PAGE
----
“Are we feeling the lactic acid build-up in our legs and feeling the burn everyone!?”  A younger and more ignorant me used to say to my cycling classes and patients.  I, like most fitness professionals, was under the impression that lactate build-up in muscles from intense exercise caused the awful burn (acidosis) to occur.  How does this lactate build-up occur though?

Lactate is a product of glycolysis.  Glycolysis is an energy system used by the body to break down glucose (stored as glycogen in the liver) into pyruvate and lactate.  Think of pyruvate and lactate as teeny-tiny molecules that the mitochondria use to produce ATP (energy).  The amount of pyruvate or lactate produced depends upon how much oxygen is present in the cells at the time of glycolysis.

In exercise where lots of oxygen is present (aerobic) your body will produce more pyruvate and less lactate.  When you continue to push yourself into the higher power zones and above your lactate threshold (LT), the oxygen level in the cells will decrease and you will go into anaerobic energy production, thus producing increased lactate and decreased pyruvate.  Continue to push harder and the levels of lactate produced will continue to increase while pyruvate levels decrease.  For this reason,  exercise physiologists used to attribute lactate to fatigue due to the increasing amount of it present during intense activities.  Plus, a study from 1976 conducted on frog legs found the contractile force of the frogs decreased as lactate levels increased (1).   I am not sure how the connection was made between human legs and frog legs, but this is the point where everyone started saying lactate causes the muscle burn and fatigue associated with intense exercise.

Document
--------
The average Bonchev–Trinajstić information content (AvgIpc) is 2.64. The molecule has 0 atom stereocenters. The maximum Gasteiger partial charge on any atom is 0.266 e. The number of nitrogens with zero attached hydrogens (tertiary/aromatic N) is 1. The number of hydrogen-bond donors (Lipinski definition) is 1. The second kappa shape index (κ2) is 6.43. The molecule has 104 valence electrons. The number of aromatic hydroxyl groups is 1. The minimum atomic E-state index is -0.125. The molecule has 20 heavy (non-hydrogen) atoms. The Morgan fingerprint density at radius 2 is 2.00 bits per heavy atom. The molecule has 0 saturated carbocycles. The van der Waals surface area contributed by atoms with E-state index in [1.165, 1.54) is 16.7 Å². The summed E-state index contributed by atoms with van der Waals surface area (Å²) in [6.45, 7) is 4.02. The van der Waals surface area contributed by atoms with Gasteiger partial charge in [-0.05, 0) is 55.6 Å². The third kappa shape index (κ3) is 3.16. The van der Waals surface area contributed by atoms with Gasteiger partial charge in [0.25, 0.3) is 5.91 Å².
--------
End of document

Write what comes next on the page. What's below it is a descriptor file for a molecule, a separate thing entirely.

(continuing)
Jump forward to 2008, and the scientific community began to question the old adage that lactate was the bad guy.  The new studies were all pointing to an increase of hydrogen (which is a by-product of mitochondria using lactate as fuel) causing a decrease of blood pH and resulting in acidosis (2).  Let’s put this all together…

  • Stay below your LT and your mitochondria will use more pyruvate to produce ATP and little lactate will accumulate.  You will feel little to no muscle burn and your body will have enough oxygen present to stay in the aerobic energy system.  Whatever lactate is produced can be used efficiently.
  • Push harder and above your LT, your body will start to produce more lactate and less pyruvate.  Less oxygen will be present in the cells and your body will switch to the anaerobic energy system.
  • As your body begins to produce and use lactate for ATP, hydrogen ions will begin to accumulate in the muscle.
  • Hydrogen ions present in the muscle will lower the blood pH (increased acidity).
  • Lower blood pH will result in acidosis (burning muscles).
  • Keep pushing, and this cycle will continue until the burn becomes unbearable and fatigue sets in, ceasing exercise and allowing your body to recover.

So, what is lacate?  An energy source for your muscles!

Does lacate cause your muscles to burn?  No!  An increase of hydrogen ions decreases the pH of your blood which causes the burn.

For more information on GC Coaching and how we can help you increase your fitness, please visit www.gaffneycyclingcoaching.com

 

References:
1. Lactate and contractile force in frog muscle during development of fatigue and recovery
RH Fitts, JO Holloszy
2. Skeletal Muscle Fatigue: Cellular Mechanisms
D. G. Allen, G. D. Lamb, H. Westerblad

About the Author Shayne Gaffney

Shayne holds a bachelors degree in biology, is a USA Cycling Level 2 Certified Coach, USA Olympic Committee Safe Sport Certified, and a Category 3 road and cyclocross racer. He is the owner of GC Coaching and the creator and director of P2 Cycling. He can be contacted directly via info@gaffneycyclingcoaching.com

4 comments

  1. Do these varying levels of pyruvate and lactate burning cause any challenges with how the liver processes wastes and how well the body regulates its fluids? I’m reading a lot about ketone esters to help one do more without causing the drop of oxygen within the blood cells. Have you played around with ketones for optimum oxygen production during excercise? Any thoughts?

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